THE SNAKE CATCHERS
Jan 10, 2005
In the Indian city of Badlapur, conflicts between snakes and humans are frequent and deadly-for both. To resolve the crisis, conservationists are relocating the lethal reptiles.
By the time the packed morning commuter train arrives at Badlapur, in Maharashtra, the temperature has soared to 34C with 84 per cent humidity. Finally managing to extricate myself from the frenzied crush of people boarding the train, I stand sweating on the platform and gulp the last tepid mouthfuls from my bottle of water.
I am here in the Thane region of India to meet 23-year-old Nangini Gangul, one of the world's few female snake-catchers. Gangul and her small team of volunteers have the unenviable task of rescuing India's four most deadly snakes from the homes and gardens of Badlapur's residents, and taking them out of the town, where they can safely be released.
Known as the 'Big Four', the venomous bites of the spectacled cobra, saw-scaled viper, Russell's viper and Indian krait kill between 6,000 and 20,000 Indians each year. So notorious is their reputation for aggression and adapting to live within human settlements that they occupy three of the top five places in London Zoo's list of the world's most dangerous snakes.
An hour later I am in Gangul's garden, in the shade of a mango tree. Sitting opposite is 21-year-old Rituraj Joshi, senior partner in Gangul's organisation. Skinny and intense, he talks about snakes as if they are the sole reason for his existence.
"The Big Four are all common throughout India, but it's extremely unusual for them to be found locally in one area," he says. "Badlapur is an exception because its environment is so diverse. There are rivers and lakes for the kraits, open grassy plains for the Russell's vipers and cobras and sandy shrub-jungle for the saw-scaled vipers."
WHO'S ON WHOSE PATCH?
Gangul points over the garden wall. "Twenty five years ago, that was just jungle and fields," she explains. "However, the rush here to accommodate Mumbai residents seeking a quieter life in the suburbs has meant that Badlapur has grown twentyfold. It's not that the snakes have taken over the houses and gardens. Rather, it's us who have invaded their territories. For the town's residents, conflict with snakes has become part of their daily life."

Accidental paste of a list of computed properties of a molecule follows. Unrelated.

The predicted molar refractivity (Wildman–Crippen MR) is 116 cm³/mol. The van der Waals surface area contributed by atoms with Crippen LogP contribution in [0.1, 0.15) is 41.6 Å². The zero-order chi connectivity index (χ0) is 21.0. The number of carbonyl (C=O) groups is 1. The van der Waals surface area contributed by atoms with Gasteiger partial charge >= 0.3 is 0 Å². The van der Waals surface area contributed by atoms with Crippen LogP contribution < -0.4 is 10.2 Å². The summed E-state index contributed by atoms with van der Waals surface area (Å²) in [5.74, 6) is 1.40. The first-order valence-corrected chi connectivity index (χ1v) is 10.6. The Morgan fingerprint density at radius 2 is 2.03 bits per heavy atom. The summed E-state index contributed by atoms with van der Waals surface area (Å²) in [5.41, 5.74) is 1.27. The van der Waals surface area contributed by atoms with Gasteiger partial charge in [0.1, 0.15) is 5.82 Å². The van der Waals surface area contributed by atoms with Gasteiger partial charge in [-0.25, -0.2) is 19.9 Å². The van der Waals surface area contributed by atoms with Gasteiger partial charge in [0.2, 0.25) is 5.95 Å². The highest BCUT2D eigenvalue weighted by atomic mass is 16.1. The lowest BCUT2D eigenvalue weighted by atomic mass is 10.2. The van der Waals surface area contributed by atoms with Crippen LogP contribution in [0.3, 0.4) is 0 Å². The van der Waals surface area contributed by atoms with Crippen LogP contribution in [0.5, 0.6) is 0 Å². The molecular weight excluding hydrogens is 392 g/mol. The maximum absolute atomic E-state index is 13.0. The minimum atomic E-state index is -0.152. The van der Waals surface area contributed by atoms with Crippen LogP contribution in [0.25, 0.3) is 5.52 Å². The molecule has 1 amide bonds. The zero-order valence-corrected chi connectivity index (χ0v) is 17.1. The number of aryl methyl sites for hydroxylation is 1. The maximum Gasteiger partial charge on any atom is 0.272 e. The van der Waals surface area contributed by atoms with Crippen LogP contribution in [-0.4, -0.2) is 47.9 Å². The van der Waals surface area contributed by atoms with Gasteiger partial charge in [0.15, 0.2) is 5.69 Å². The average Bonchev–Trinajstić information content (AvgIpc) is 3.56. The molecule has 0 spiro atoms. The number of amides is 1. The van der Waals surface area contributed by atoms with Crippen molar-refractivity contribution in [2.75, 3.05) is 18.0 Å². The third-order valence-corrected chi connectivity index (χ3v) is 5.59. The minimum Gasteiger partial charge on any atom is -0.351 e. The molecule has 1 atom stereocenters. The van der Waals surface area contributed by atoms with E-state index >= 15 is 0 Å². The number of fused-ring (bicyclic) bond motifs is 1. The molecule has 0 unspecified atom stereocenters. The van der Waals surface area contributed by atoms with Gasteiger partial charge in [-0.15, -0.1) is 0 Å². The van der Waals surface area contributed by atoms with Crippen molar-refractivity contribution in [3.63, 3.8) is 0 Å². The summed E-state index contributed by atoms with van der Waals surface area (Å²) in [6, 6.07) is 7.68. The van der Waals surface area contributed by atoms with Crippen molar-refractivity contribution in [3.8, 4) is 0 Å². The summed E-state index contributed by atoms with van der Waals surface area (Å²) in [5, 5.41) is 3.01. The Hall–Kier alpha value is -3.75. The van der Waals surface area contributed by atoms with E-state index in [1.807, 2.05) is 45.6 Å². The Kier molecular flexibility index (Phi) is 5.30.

It was this conflict that drove Gangul and Joshi to set up their own organisation, the Nature Conservation and Social Awareness Group, to rescue the snakes and other wildlife found in the town.
"Five years ago, most residents thought: 'Why should we save snakes? they're not at all useful and only want to bite us,'" says Gangul. "But they increased their chances of being bitten by trying to kill the snakes."
Gangul and Joshi studied the snakes in the wild and taught themselves the skills needed to handle and capture them. Soon, everyone in town knew them as 'snake-rescuers' and started calling them whenever a snake was found in their garden. They now deal with 70 per cent of snake-human conflict in the area, and have been able to educate the locals about the benefits of having snakes around. "Badlapur has no organised refuse collection. We tell the people that learning to live with the snakes is the only way to keep the rat population down," says Gangul. Suddenly her mobile rings. It's a call-out. An engineer on a rooftop has turned around to find a 1.5m cobra up there with him and ready to strike.
When we arrive, the cobra sees us immediately and hisses menacingly from the roof. We move away to reassure it and it slides gracefully to the ground, looking for an escape route. Gangul holds open a cotton bag in front of the snake, while Joshi helps it in. Within minutes they have guided it into the bag. Every snake they capture is released at least 20km out of town, where it can safely establish a new territory.
The cobra always gives the clearest possible warnings before it strikes. First, it raises its hood and lifts a third of its body off the ground. Then it emits a low-pitched, explosive hiss. If you don't move away, it arches its neck and swings its body slightly backwards to gain maximum momentum, before striking with its sharp, fixed fangs.